With gray clouds overhead and a biting wind whipping across Tucson's desert hills, many Arizonans early this Saturday are indoors, sleeping in. Yet, the roar of a concrete mixer beckons a hardy group of volunteers who huddle against the chill while drinking coffee and hot cocoa at a house construction site in a new development.

Ladders and scaffolds, piles of sand, bags of cement, and debris crowd the house construction site. The walls of the home are up, and the stuccoing is about to begin.

Before the work day starts, however, the group convenes in the backyard, away from the din of the mixer, and forms a circle. They bow their heads in prayer, asking for safety during the day's work and for blessings upon the house and the family that will occupy it.

It is a familiar Habitat for Humanity construction project, save one thing: You won't find lumber scraps and leftovers. That's because the blueprints didn't call for 2-by-4s, but for 22-inch-thick straw bales for the walls. In fact, the straw makes up 13 percent of the construction materials.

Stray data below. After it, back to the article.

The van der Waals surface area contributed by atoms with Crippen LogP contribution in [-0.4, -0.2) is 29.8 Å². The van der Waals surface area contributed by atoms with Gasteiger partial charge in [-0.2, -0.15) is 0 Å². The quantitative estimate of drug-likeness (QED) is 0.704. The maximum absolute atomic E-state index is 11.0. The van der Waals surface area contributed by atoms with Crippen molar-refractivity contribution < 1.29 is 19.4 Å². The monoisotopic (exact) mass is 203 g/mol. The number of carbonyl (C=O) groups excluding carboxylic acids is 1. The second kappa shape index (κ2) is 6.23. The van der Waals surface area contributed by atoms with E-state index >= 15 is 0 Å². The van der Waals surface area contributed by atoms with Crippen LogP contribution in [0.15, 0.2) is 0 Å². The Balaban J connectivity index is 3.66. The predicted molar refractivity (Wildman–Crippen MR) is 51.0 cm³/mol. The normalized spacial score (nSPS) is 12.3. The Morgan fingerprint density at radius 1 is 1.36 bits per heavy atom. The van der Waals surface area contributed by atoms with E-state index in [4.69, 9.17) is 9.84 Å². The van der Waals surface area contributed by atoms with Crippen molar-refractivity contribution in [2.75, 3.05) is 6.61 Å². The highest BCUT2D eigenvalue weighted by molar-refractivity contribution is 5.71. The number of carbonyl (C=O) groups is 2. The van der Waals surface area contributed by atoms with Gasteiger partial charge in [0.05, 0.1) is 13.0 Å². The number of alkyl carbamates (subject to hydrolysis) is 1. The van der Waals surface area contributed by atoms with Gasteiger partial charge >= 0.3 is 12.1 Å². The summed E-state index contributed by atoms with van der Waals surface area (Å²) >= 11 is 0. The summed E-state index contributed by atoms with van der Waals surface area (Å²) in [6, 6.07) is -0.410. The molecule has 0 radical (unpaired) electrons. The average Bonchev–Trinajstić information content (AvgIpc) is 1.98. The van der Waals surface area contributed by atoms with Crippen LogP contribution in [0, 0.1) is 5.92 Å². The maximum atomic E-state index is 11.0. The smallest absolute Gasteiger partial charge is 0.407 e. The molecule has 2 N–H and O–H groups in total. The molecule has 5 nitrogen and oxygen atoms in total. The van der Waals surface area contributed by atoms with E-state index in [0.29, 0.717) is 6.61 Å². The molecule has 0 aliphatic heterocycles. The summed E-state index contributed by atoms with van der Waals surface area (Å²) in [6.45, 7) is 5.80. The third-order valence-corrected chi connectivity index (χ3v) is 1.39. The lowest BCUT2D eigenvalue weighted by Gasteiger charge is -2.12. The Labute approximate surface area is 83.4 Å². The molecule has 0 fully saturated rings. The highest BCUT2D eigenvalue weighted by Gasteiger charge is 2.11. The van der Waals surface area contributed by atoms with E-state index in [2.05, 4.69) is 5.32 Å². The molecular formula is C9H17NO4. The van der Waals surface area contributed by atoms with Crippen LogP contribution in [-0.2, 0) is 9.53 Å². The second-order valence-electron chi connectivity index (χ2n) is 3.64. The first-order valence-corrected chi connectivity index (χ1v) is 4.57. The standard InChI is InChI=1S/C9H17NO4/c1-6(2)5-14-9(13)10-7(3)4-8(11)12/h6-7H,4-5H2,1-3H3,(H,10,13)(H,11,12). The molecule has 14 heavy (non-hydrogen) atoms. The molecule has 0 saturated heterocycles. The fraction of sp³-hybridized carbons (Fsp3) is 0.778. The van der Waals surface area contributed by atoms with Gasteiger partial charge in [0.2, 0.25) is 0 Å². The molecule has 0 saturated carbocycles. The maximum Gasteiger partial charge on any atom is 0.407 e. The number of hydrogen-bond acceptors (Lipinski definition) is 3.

The straw-bale home, constructed by volunteers with Habitat for Humanity, Tucson, is part of a model project to demonstrate how straw can be coupled with solar energy to build better homes at a lesser cost for low-income families. Habitat Tucson was chosen by the city government to partner with the Tucson Urban League for the model super-insulating, straw-bale home effort. Habitat also received a grant from the National Urban Consortium to help with the construction costs.

Low cost, low maintenance
A house of straw? It's no longer just for the three little pigs. As modern research has discovered, straw-bale homes provide temperature insulation three times greater than conventional new homes. Heating and cooling costs can be as much as 75 percent lower in straw-bale homes than conventional ones.

There are other advantages. Construction is simpler. After the foundation is poured, the straw bales, with a reinforcement bar running through them, are stacked bricklike, one on top of the other, to create the exterior walls.

Straw-bale homes are environmentally friendly, waterproof, and fire resistant. The straw itself is an inexpensive, renewable resource. Paul Huddy, a physicist and Habitat board member, says, "It's a nice, inexpensive source of super-insulation. The thermal grade is R-55, which by far exceeds the city energy code of R-20."